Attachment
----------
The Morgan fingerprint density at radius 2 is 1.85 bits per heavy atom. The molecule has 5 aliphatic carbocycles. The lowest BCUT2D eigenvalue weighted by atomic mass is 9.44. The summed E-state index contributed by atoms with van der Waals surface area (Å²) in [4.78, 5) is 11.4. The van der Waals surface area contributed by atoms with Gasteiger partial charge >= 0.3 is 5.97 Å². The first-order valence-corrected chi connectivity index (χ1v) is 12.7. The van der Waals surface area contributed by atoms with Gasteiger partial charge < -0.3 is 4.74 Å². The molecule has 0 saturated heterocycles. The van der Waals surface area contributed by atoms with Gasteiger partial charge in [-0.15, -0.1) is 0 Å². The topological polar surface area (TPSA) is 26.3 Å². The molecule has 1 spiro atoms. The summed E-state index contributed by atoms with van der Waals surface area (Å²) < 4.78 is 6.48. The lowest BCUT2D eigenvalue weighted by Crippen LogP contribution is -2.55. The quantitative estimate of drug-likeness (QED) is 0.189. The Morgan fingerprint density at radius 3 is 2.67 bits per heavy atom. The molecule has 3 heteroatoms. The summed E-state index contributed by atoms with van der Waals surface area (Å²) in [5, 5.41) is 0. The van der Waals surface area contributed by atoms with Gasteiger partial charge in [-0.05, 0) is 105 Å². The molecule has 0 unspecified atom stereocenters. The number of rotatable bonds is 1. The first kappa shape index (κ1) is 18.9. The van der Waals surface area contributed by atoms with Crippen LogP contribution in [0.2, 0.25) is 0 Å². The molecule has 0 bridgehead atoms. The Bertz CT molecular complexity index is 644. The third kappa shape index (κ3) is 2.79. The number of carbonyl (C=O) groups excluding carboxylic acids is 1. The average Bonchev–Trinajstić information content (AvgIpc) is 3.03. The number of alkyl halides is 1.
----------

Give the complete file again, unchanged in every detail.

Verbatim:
The Morgan fingerprint density at radius 2 is 1.85 bits per heavy atom. The molecule has 5 aliphatic carbocycles. The lowest BCUT2D eigenvalue weighted by atomic mass is 9.44. The summed E-state index contributed by atoms with van der Waals surface area (Å²) in [4.78, 5) is 11.4. The van der Waals surface area contributed by atoms with Gasteiger partial charge >= 0.3 is 5.97 Å². The first-order valence-corrected chi connectivity index (χ1v) is 12.7. The van der Waals surface area contributed by atoms with Gasteiger partial charge < -0.3 is 4.74 Å². The molecule has 0 saturated heterocycles. The van der Waals surface area contributed by atoms with Gasteiger partial charge in [-0.15, -0.1) is 0 Å². The topological polar surface area (TPSA) is 26.3 Å². The molecule has 1 spiro atoms. The summed E-state index contributed by atoms with van der Waals surface area (Å²) < 4.78 is 6.48. The lowest BCUT2D eigenvalue weighted by Crippen LogP contribution is -2.55. The quantitative estimate of drug-likeness (QED) is 0.189. The Morgan fingerprint density at radius 3 is 2.67 bits per heavy atom. The molecule has 3 heteroatoms. The summed E-state index contributed by atoms with van der Waals surface area (Å²) in [5, 5.41) is 0. The van der Waals surface area contributed by atoms with Gasteiger partial charge in [-0.05, 0) is 105 Å². The molecule has 0 unspecified atom stereocenters. The number of rotatable bonds is 1. The first kappa shape index (κ1) is 18.9. The van der Waals surface area contributed by atoms with Crippen LogP contribution in [0.2, 0.25) is 0 Å². The molecule has 0 bridgehead atoms. The Bertz CT molecular complexity index is 644. The third kappa shape index (κ3) is 2.79. The number of carbonyl (C=O) groups excluding carboxylic acids is 1. The average Bonchev–Trinajstić information content (AvgIpc) is 3.03. The number of alkyl halides is 1.